Passing the Torch: Maintaining Faith-Based University Traditions during Transition of Leadership

By Ferrari, Joseph R.; Bottom Todd L. et al. | Education, Fall 2010 | Go to article overview

Passing the Torch: Maintaining Faith-Based University Traditions during Transition of Leadership


Ferrari, Joseph R., Bottom Todd L., Gutierrez, Robert E., Education


Faith-based universities, particularly Roman Catholic institutions, face a unique yet very common dilemma. These institutions are on the verge of a fundamental shift in leadership from religious to predominately lay leadership. Those administrators currently in leadership roles, both religious and secular, face the challenge of ensuring that the university's organizational values remain intact during and after the university's transition to an all lay leadership. While details related to campus operations are unique to higher education, there are issues that may be found throughout the lives of many organizations. Many non-profits and community organizations do not outlive their founder(s) for this very reason; organizations that survive either find a mechanism for sustaining organizational values or transform as power shifts from group to group (Hanson, 2006).

While change may be beneficial for adapting to new times it is important that founding ideals remain intact to serve as the bedrock of the organization. It is unclear exactly how lay leaders maintain the values of their faith institution. Some within the lay Catholic community expressed concern over transitions to lay leadership by various religious traditions or orders. Steinfels (2007), for example, reported that lay and clergy principals of Catholic schools claimed equal amounts of commitment to the religious mission of their institutions. However, lay principals felt significantly less equipped than clergy to maintain the Catholic identity and mission of their school (see also Dosen, 2009).

Mission Statements

The goal of a university mission statement is to clearly define its identity, goals, and culture so that it operates efficiently and easily present to the outside world (Ehrlich, 2000). A well articulated mission statement is a powerful resource in designing effective strategic planning. Bourne et al. (2000) found that colleges whose institutional missions were clearly understood and embraced by employees generally had more effective strategic planning. Mission statements help leaders articulate the unique characteristics of the institution and envision future growth within that mission (Bingham et al., 2001; Amis et al., 2002).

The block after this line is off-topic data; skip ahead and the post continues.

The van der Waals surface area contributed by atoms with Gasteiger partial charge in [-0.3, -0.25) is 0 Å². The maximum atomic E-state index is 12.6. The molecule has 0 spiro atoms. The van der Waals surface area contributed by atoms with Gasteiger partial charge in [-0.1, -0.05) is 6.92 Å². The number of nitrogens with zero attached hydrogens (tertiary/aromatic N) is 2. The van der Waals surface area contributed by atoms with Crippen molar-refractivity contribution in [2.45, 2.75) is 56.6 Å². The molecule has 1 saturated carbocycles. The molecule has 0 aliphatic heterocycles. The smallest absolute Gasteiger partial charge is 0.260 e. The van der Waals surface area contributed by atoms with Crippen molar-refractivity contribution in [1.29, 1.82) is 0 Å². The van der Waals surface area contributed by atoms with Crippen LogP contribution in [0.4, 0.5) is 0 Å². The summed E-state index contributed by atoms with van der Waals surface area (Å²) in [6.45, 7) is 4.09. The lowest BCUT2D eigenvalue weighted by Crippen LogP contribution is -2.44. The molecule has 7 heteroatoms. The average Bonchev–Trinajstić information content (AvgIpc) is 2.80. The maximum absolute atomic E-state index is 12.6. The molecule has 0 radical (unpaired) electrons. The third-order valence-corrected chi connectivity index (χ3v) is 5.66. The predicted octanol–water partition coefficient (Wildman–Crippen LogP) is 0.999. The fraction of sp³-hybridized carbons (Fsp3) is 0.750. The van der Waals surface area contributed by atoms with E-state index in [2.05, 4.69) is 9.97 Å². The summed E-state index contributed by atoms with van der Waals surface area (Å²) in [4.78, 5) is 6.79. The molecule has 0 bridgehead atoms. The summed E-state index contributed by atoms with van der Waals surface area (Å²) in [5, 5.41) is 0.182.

Mission statements define an organization and guide both daily operations and long term aspirations (Emery, 1996; Wright, 2002). The mission statement of a university must accomplish many goals for multiple audiences in what is typically a very concise proclamation (Carver, 2000). These multiple audiences include students (including present students, potential students, and alumni), parents, employees, and the perception of the larger community outside the university. The mission statement enables everyone to work towards common goals and most importantly in this context by providing an overarching vision toward which each member may strive (Berg et al, 2003; Ferrari & Cowman, 2004).

The State of DePaul University

Specific to the current study, DePaul University's mission is based on providing education and service to first generation college students emphasizing civic engagement, diversity, and public service (Dosen, 2009). As one of three universities in the US traditionally led by priest-members of the Congregation of the Mission (commonly called Vincentians), DePaul University is located in the metropolitan Chicago area. The number of Vincentian priests across the US is dwindling, with the mean age of existing Vincentians now in the 60s (DePaul Newsline, 2009). As its religious leaders age, DePaul University must take steps now to ensure that its mission and values are sustained in its growing lay leadership.

The university's mission is based on three central values; Vincentian Identity, Catholic Pluralism, and urban civic engagement. Sullivan (1997) defined these values as follows: Urban, delivering quality education to locations in and around the metropolitan area of Chicago, IL; Catholic, directing services to the poor and economically disenfranchised through such programs as actively engaging students, faculty and staff in volunteer and community service directed at impoverished communities; and, Vincentian, respecting human dignity, diversity, and "personalism. …

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